To My Father……



Dad.  Father.  Pop.  The Old Man.  Daddy.

The names we call the first man in our lives.  The man who is afraid to hold us because we might break and then is amazed when we grow up and cause all sorts of trouble.

My dad was always there for us girls, ‘his girls’ and he called us.  He worked and supported us financially and emotionally, mentally and physically.

He carried us on his shoulders, held us in his arms; He laughed with us, cried with us, and shared himself with us.

I was his oldest girl of 4 girls…no boys.  I was the one that was called on to help with the plumbing, the painting, the carpentry work, the handy man jobs, and all those things a son would have been assumed to help with.  And then we wondered why I went into Technical Theatre–putting all of those skills to use.

My first bike was a bike that was passed down in the family that he and I tore apart, repainted blue and silver and then re-assembled.  We built my first private bedroom together in the basement–that’s when I learned about doing electrical work, hanging drywall, and other fun carpentry jobs.

He was the driver on vacations and the chauffeur when we needed rides to friends.  He was there for report cards and first days of school.  He was there when we were sick and injured.  He was there with his camera, his flip top sunshades, black socks with converse tennis shoes and fishing hat as the epitome of a tourist.  He was there with handkerchiefs and strong shoulders for scrapes and bruises.

He was there for first jobs, first dates, first steps and first words.  He was there standing tall and proud as we became young women.  He was there when we graduated 8th grade, high school and college.

He got up early so that he could make the coffee, make our lunches, and get ready for the day before waking up mom and us kids for school.  He even took special orders!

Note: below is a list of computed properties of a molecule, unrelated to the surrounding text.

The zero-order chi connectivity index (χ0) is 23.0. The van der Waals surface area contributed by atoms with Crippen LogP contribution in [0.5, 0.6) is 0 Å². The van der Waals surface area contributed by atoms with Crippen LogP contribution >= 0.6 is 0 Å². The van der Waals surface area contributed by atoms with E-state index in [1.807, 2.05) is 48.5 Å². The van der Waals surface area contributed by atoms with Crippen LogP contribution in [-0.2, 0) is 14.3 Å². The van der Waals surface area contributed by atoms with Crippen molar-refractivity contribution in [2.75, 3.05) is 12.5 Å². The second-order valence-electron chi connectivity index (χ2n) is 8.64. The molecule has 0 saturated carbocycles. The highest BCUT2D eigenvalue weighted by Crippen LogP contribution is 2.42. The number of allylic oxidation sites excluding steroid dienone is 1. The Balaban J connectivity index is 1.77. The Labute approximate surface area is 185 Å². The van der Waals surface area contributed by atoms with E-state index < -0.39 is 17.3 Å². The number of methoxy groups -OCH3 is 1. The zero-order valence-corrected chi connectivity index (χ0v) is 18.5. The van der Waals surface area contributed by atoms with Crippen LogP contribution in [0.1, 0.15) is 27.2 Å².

He did the laundry and mowed the lawn.  He did most of the housework (mom was allergic to the soap and cleansers—and he didn’t like her going up and down the stairs with her heart problems).  And yes….he taught us how to do all of that too.

He took us to playgrounds and amusement parks, tourist attractions and historical sites.  He loved for us all to sing on trips, though he couldn’t carry a tune in a bucket—-but he sang and laughed with us for hours as he drove.

He taught me to read a map and encouraged me to figure out directions and alternate routes.  He took me for my driving test and then told me ‘to get lost’ so that I wouldn’t panic if I ever got truly lost. (Good advice!  It worked!)

He and I would have late night discussions about history, and politics, and religion, and life.  He explained the world as he saw it and pushed us to look at various sides.

But most of all….he was there.  Through the thick and the thin, he was there.

Until he wasn’t, having succumbed to death’s call.  But he lives on in “his girls'” minds.  His love and guidance virtues that we seek in our life partners.

Dad—we miss you and love you.  You are thought of and missed immensely.  Thank you for being mine 🙂  Happy Father’s Day!




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